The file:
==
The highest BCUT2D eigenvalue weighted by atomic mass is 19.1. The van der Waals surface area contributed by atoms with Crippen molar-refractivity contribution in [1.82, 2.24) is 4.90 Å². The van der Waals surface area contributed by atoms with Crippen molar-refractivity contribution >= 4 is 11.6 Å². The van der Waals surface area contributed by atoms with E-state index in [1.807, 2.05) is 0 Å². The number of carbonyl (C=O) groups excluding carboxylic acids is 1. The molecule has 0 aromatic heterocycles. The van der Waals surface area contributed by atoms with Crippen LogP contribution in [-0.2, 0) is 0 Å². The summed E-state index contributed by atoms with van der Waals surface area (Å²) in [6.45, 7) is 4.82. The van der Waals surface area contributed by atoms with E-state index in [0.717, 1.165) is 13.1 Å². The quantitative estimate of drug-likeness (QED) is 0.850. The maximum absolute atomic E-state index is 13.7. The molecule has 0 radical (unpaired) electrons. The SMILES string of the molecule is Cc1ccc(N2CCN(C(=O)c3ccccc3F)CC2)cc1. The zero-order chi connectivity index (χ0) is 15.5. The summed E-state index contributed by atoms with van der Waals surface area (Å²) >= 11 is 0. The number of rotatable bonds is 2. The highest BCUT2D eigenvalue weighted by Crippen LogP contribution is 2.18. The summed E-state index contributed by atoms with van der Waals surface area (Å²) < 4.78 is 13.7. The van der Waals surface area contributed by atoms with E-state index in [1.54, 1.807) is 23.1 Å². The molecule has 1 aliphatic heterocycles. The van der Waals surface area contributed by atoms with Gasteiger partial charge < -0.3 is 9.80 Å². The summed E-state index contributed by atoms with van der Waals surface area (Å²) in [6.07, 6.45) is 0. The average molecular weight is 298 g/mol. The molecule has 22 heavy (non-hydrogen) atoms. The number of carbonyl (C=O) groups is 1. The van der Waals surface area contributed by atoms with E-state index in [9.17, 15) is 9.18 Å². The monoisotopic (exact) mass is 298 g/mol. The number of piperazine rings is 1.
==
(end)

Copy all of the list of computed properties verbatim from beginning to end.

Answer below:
The highest BCUT2D eigenvalue weighted by atomic mass is 19.1. The van der Waals surface area contributed by atoms with Crippen molar-refractivity contribution in [1.82, 2.24) is 4.90 Å². The van der Waals surface area contributed by atoms with Crippen molar-refractivity contribution >= 4 is 11.6 Å². The van der Waals surface area contributed by atoms with E-state index in [1.807, 2.05) is 0 Å². The number of carbonyl (C=O) groups excluding carboxylic acids is 1. The molecule has 0 aromatic heterocycles. The van der Waals surface area contributed by atoms with Crippen LogP contribution in [-0.2, 0) is 0 Å². The summed E-state index contributed by atoms with van der Waals surface area (Å²) in [6.45, 7) is 4.82. The van der Waals surface area contributed by atoms with E-state index in [0.717, 1.165) is 13.1 Å². The quantitative estimate of drug-likeness (QED) is 0.850. The maximum absolute atomic E-state index is 13.7. The molecule has 0 radical (unpaired) electrons. The SMILES string of the molecule is Cc1ccc(N2CCN(C(=O)c3ccccc3F)CC2)cc1. The zero-order chi connectivity index (χ0) is 15.5. The summed E-state index contributed by atoms with van der Waals surface area (Å²) >= 11 is 0. The number of rotatable bonds is 2. The highest BCUT2D eigenvalue weighted by Crippen LogP contribution is 2.18. The summed E-state index contributed by atoms with van der Waals surface area (Å²) < 4.78 is 13.7. The van der Waals surface area contributed by atoms with E-state index in [1.54, 1.807) is 23.1 Å². The molecule has 1 aliphatic heterocycles. The van der Waals surface area contributed by atoms with Gasteiger partial charge < -0.3 is 9.80 Å². The summed E-state index contributed by atoms with van der Waals surface area (Å²) in [6.07, 6.45) is 0. The average molecular weight is 298 g/mol. The molecule has 22 heavy (non-hydrogen) atoms. The number of carbonyl (C=O) groups is 1. The van der Waals surface area contributed by atoms with E-state index in [9.17, 15) is 9.18 Å². The monoisotopic (exact) mass is 298 g/mol. The number of piperazine rings is 1.